In the following table, we will give an example of the ways to measure RFD. Peak RFD provides information about the moment at which the ratio of force production to application time was greatest, i.e., the moment at which the most force was applied. To do this, we must divide the force expression into similar application times and analyze the applied force in those sections. The time to peak RFD is easy to calculate since if we have the peak RFD, we only have to calculate the time it took from the moment of force application to that peak. The average RFD is the average of each of the sections we have previously mentioned and, finally, the instantaneous RFD refers to the slope of the curve that is traced when we apply force. In this example, we see it clearly:

Time (ms) Force (N) Change of force (N) Time change (ms) Relation RFD (N/s)
0-50 100 100 50 100/50 2000
50-100 420 320 50 320/50 6400
100-150 780 360 50 360/50 7200
150-200 1000 220 50 220/50 4400

Through a very simple spreadsheet we have:

  1. Peak RFD: 7200 N/s
  2. Time to peak RFD: 150 milliseconds
  3. Average RFD: 5000 N/s
  4. Instantaneous RFD: It would be calculated through the slope of the curve generated by the points we have established.


RFD curve improvements in specific zones

We know that not all sports have the same characteristics and that they require different energy pathways and different application forces. Thus, for example, a javelin thrower does not apply the same force as a sprinter or a gymnast. In fact, if we want to improve the application of force in a specific point of the RFD, we only have to perform a training adapted for them (6).

It has been shown that the principle of specificity is important because if I perform strength work focused on that specific gesture, I will improve the RFD curve at that point. For example, the javelin thrower must apply a very high force with the weight of the javelin. Therefore, he must do work in which the weight does not exceed the weight of the javelin by a large magnitude, but it is a good idea to improve the maximum force at which he moves the load. On the contrary, the sprinter must be able to apply in a very fast way the greatest amount of force so that the slope of the curve formed by his RFD will be greater. Thus, in the following image we can appreciate the change that occurs in the RFD when we follow a training focused on the improvement of maximal strength and when we do it focused on velocity.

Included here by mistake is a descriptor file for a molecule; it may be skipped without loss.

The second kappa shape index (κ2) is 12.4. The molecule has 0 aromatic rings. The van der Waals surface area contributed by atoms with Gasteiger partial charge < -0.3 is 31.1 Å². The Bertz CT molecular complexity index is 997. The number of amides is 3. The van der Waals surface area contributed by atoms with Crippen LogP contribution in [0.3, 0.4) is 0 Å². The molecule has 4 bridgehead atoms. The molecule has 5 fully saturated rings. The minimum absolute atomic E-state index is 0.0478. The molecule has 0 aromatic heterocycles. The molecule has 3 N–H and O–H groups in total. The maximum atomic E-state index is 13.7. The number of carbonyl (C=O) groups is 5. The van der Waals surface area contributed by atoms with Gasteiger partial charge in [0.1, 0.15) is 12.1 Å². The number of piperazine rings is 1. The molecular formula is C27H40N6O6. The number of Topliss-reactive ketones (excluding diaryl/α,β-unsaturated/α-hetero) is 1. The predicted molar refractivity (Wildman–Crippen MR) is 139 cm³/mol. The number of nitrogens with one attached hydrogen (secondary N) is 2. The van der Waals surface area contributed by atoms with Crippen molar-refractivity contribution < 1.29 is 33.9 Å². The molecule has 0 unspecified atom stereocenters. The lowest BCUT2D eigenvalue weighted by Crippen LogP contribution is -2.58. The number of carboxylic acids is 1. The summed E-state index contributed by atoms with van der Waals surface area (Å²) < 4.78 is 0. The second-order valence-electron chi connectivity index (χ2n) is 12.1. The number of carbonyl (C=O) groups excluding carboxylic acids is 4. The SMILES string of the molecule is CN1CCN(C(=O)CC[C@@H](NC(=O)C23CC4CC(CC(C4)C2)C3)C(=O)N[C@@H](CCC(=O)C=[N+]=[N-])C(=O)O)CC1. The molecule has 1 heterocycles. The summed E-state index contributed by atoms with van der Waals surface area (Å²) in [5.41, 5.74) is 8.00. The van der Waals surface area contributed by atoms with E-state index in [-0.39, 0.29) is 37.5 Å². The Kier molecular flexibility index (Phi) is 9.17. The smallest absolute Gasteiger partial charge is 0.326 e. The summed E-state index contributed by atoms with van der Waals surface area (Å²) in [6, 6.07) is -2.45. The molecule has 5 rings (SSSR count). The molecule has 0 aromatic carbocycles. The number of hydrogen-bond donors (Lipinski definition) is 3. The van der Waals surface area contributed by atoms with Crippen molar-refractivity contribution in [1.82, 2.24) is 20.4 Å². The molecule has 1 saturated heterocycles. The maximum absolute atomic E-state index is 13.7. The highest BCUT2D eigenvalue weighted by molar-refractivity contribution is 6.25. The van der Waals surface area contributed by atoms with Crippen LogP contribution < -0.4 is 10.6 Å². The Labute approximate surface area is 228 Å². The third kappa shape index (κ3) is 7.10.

Source: https://mundoentrenamiento.com/fuerza-en-el-deporte/



Finally, let’s emphasize that RFD is a way to monitor the performance of our athlete. It is important to note that the RFD depends on the type of training that we carry out and that it is a way to quantify the expression of force based on time. The higher the RFD value (8000 N/s) the greater the expression of strength and as we have started commenting in this post, strength is the physical capacity from which all others derive.

To conclude, the recommendation we give you from the Vitruve blog is that monitoring the evolution of the RFD can be a key parameter in the performance of your athlete. The RFD helps us to know how the athlete is applying strength and if he is improving with our training. Do not hesitate to give a plus to your training and your planning by measuring the RFD.

To conclude, the recommendation we give you from Vitruve’s blog is that monitoring the evolution of RFD can be a key parameter in the performance of your athlete. The RFD helps us to know how the athlete is applying the force and if it is improving with our training. Do not hesitate to give a plus to your training and planning by measuring RFD.

Unai Adrián Perez de Arrilucea Le Floc’h



  1. Bo K, Aschehoug A. Strength training. Evidence-based physical therapy for the pelvic floor: bridging science and clinical practice Edinburgh: Churchill Livingstone. 2007:119-32.
  2. Maffiuletti NA, Aagaard P, Blazevich AJ, Folland J, Tillin N, Duchateau J. Rate of force development: physiological and methodological considerations. European journal of applied physiology. 2016;116:1091-116.
  3. McLellan CP, Lovell DI, Gass GC. The role of rate of force development on vertical jump performance. The Journal of Strength & Conditioning Research. 2011;25(2):379-85.
  4. Taber C, Bellon C, Abbott H, Bingham GE. Roles of maximal strength and rate of force development in maximizing muscular power. Strength & Conditioning Journal. 2016;38(1):71-8.
  5. Aagaard P, Simonsen EB, Andersen JL, Magnusson P, Dyhre-Poulsen P. Increased rate of force development and neural drive of human skeletal muscle following resistance training. Journal of applied physiology. 2002;93(4):1318-26.
  6. Holtermann A, Roeleveld K, Vereijken B, Ettema G. The effect of rate of force development on maximal force production: acute and training-related aspects. European journal of applied physiology. 2007;99:605-13.